It wasn’t for the food, or the architecture, or the beautiful people in their beautiful clothes. It was for one reason: I’d never seen so many old women”well into their seventies and eighties”cruising the streets on bicycles.
“Now that is how to be alive,â€? I remember thinking. “Why don’t old people ride bikes like this back home?”
Of course that was the blissfully ignorant, Euro-centric college student in me wondering those things, but the image has stuck, and today, at 29, as I am fast becoming a city-bound workaholic, I cling to that vision more than ever. It speaks to me”bellows at me, really”as a reminder that it’s never too late to get outside.
I thought about this the other weekend as I ran my way down the Double Dipsea. The Dipsea’s a popular trail run amongst the masochists of the Bay Area. It starts at Stinson Beach and climbs and drops into Mill Valley, at which point the sane would stop running, and the rest turn around and head back to Stinson, covering, by the end, fourteen miles of hilly terrain and roughly 4,500 vertical feet.
“My life depends on moments like this,â€? I remember thinking on the run. It felt good. At the end I hurt. I was starving, and a little delirious. “Perfect,â€? I thought. “This is why I’m alive.â€?
But not every day is this way.
Usually I work. A lot. As a result I have, in the past seven months, become the weekend warrior that I, as the mountain girl of yore, used to so easily scorn. I see why old folks around here don’t ride bikes. It’s because we work too much when we’re young, and when work gets us down, we fold. We get tired. We sit inside. The world goes by. And there goes the bicycle opportunity, just like that.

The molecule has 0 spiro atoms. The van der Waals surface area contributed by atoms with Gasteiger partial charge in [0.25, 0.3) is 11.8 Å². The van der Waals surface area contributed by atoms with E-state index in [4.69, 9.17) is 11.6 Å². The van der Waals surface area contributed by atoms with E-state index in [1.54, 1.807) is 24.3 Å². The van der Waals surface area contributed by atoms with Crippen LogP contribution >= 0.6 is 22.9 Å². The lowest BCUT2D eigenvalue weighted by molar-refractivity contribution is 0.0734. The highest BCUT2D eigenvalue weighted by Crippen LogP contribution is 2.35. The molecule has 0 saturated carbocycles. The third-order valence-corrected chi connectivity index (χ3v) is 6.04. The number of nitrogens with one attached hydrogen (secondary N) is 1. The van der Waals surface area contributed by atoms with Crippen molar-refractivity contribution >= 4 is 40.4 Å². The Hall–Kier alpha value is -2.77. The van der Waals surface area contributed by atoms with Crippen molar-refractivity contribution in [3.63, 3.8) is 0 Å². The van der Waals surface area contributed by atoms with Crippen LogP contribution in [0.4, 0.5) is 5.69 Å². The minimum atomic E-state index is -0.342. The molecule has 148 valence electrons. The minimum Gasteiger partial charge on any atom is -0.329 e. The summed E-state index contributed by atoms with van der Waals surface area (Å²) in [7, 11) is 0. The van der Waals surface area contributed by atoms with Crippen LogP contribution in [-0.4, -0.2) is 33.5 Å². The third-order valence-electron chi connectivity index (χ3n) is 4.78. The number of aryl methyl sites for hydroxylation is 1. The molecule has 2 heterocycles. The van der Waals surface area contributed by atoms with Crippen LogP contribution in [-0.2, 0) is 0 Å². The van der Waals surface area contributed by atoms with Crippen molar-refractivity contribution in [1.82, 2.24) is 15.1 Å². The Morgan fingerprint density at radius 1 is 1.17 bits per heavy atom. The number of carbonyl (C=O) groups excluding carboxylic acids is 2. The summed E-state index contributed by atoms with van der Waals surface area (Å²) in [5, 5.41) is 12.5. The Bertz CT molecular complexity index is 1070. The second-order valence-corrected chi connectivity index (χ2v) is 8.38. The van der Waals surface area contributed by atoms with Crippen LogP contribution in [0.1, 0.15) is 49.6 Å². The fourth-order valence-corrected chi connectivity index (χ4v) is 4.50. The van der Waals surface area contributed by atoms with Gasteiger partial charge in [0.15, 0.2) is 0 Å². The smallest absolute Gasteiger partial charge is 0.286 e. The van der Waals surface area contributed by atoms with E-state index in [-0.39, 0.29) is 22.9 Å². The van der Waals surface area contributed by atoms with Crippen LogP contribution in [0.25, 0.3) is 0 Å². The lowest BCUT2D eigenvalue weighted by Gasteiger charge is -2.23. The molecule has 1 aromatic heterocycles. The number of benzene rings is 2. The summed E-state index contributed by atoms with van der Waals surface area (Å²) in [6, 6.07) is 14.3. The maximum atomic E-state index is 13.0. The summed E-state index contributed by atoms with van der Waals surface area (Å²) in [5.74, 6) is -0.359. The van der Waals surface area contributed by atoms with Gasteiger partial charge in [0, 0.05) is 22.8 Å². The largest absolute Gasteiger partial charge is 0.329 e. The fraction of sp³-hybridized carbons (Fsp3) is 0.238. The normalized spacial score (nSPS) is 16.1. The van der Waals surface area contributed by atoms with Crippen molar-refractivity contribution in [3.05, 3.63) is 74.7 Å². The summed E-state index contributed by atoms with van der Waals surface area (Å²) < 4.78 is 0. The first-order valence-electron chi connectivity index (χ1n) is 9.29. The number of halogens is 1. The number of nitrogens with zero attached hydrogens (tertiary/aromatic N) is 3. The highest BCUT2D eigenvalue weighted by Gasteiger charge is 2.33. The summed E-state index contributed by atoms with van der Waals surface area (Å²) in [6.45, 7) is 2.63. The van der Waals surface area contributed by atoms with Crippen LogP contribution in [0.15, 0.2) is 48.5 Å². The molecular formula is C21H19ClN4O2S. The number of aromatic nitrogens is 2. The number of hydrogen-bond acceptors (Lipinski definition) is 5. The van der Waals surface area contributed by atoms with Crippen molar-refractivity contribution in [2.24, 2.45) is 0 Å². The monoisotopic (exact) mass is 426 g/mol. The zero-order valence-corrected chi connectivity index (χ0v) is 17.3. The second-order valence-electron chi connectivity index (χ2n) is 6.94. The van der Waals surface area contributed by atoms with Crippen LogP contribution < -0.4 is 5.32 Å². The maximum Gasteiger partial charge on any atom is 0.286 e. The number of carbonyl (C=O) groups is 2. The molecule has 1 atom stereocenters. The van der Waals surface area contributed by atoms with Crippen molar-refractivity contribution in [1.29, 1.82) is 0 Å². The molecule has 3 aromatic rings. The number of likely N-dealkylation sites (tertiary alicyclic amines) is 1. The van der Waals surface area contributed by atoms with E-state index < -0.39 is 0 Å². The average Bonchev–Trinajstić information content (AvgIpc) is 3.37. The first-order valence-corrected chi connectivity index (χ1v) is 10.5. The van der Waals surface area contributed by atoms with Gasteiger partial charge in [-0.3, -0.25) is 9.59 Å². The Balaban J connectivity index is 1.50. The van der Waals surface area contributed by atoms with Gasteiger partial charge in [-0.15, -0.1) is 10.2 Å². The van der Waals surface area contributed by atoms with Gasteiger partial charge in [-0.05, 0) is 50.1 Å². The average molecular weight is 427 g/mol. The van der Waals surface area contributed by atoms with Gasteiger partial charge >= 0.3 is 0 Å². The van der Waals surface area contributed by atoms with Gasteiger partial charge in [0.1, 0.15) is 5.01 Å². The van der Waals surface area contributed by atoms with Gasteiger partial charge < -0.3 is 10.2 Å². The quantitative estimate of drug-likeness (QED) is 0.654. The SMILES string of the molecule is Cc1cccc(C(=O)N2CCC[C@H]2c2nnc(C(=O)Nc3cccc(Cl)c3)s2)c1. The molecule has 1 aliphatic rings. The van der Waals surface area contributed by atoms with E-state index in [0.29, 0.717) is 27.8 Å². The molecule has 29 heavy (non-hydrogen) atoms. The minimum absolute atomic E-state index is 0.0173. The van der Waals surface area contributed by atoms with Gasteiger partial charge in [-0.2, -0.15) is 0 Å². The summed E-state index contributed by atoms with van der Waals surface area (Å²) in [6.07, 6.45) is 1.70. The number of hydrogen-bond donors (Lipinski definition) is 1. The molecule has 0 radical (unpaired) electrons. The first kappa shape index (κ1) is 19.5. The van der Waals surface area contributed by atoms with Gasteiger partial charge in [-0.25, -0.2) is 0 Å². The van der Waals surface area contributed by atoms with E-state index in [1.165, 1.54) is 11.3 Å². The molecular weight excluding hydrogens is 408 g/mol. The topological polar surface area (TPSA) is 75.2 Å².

Or that’s one way of looking at it, anyway.
I thought about this again today when I woke up and didn’t go skiing. A head full of snot, a chest burning with what felt like croup, and a grandmother who’d just passed away, kept me from heading to Mt. Hood with friends. It was a perfect opportunity to pout. I have two days each week to get outside. Every second counts. If I’m not out there, I’m dead, right?
But I went for a walk in Forest Park instead. I was with my family. It was bitterly cold, the sky was clear, we were swimming in mud, rosy-cheeked and smiling. Thinking about my grandmother took me fast to the octogenarians of Italy, which took me to my friends on Mt. Hood, whom I could all but see anyway, the view was so crisp. And I didn’t feel envy. I felt fine.
It’s not the burliness with which we get out that matters, it’s whether we’re getting out at all. That’s what those wise old women are telling me. “Get out while you can,” they say, and the silent, unspoken coda, as illustrated by a vintage Bianchi whisking over cobble stone streets, is that you always can.